Agenda Newsletter - August 7, 2007

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Act like you know the new poet laureate
The Voice at 3 A.M.
Charles Simic; Harcourt; $14; Buy it
Charles Simic’s selection last week as the next poet laureate was a gift to folks who believe the honor should be awarded only to those with highbrow credentials: He’s a poet of true stature, not a feel-good versifier. He won the Pulitzer in 1990 for the collection The World Doesn’t End, but we recommend starting with his more recent selected poems, The Voice at 3:00 A.M. The title hints at the surreal terrain his work covers.

MTV exec reads his new industry satire
Bill Flanagan
  Somewhere at the intersection of satire and roman à clef sit clever writers like Bruce Wagner and, newer to the scene, this executive VP of MTV Networks. Flanagan’s first novel, A & R, was an insider favorite, but he’s even more qualified to have written New Bedlam, about a once-powerful TV exec forced to run three tacky cable channels belonging to squabbling members of a dysfunctional Rhode Island family. Make like a couch potato and hear him read it aloud. Barnes & Noble, Astor Place
7 p.m.
More info  »    

Nickel Creek and Fiona Apple
at Central Park
Win tickets to this must-see double bill. Plus, $10 off for all Agenda subscribers. Get the secret code for the discount now and enter for a chance to win.    

Collect art on the cheap
The Most Curatorial Biennial of the Universe
  Here’s a biennial for the rest of us: It’s not-for-profit (proceeds go to the Robin Hood Foundation) and open to the public. Apexart’s open call for amateur curators and budding artists has resulted in some 450 highly varied works—everything from a photo of a tattooed tush to pen-and-paper portraits to intricate graphic designs. Check out the salon-style showing and head online to place your bids, which start at $10, before Friday. Invest in a college education other than your kid’s. Apexart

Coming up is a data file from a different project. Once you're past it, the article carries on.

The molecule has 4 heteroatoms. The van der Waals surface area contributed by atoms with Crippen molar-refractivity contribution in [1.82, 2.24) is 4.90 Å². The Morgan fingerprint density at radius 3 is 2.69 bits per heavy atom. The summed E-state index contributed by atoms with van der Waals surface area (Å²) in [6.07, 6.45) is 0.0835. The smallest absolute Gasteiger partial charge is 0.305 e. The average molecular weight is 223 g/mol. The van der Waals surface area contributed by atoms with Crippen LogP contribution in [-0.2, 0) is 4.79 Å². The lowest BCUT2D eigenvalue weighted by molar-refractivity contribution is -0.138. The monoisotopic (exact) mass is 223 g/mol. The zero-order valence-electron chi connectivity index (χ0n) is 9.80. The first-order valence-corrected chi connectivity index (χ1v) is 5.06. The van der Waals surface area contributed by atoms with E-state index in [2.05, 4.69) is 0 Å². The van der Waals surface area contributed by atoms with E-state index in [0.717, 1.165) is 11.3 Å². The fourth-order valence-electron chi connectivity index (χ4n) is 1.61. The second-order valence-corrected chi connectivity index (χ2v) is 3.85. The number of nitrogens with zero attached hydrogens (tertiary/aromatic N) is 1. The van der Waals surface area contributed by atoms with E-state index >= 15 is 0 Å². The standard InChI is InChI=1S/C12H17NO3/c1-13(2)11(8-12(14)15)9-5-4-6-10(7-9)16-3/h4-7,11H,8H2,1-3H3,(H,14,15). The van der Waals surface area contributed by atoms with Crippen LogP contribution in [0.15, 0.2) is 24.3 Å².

Bids close August 10
Venice Biennial  »
More biennials  »
More info  »      

Here’s another reason to obsess
Brigitte Bardot Collection   We’d tell you that this set captures Bardot in her pouty-lipped prime (Love on a Pillow, The Vixen, Naughty Girl) and leave it at that. But if dropping “bombshell” doesn’t sell you, consider these fun facts: Bob Dylan once said he dedicated his first song to Bardot, name-checked the Swede (now an anti-Muslim ultraconservative ideologue!) on “I Shall Be Free,” and wrote in Chronicles that “everyone said” his first girlfriend looked like her. If Dylan obsessed over her … Lionsgate
On sale today
Buy it »

Director defies X-Files fandom
Private Fears in Public Places   Eyebrows shot up when, at 84, renowned French director Alain Resnais declared contemporary American television “more rich and innovative than the majority of cinema.” What were we to think when the man behind Hiroshima Mon Amour cited the X-Files as a major influence on his recent work? We needn’t have worried: This story of six lonely Parisians in the dead of winter, now available here on disc, is a quiet masterpiece to shame even Chris Carter. IFC
Buy it  »      

Have her solve a mystery
Sherlock Holmes Takes the Case
  In this interactive mystery, in which kids do the solving along with Sherlock himself, everything’s accounted for but the pipe-smoking. A lucky volunteer gets to play the trusty Dr. Watson, and Holmes does his thing with the help of the audience, who boo, cheer, and hoot their way to the bottom of the puzzle. The story’s tweaked to make it easy for young’uns to understand, but it’s real Conan Doyle all the way. The Traveling Lantern Theatre Company
St. George Library Center August 8
2 p.m.
More info  »        

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August 7, 2007

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Agenda Newsletter - August 7, 2007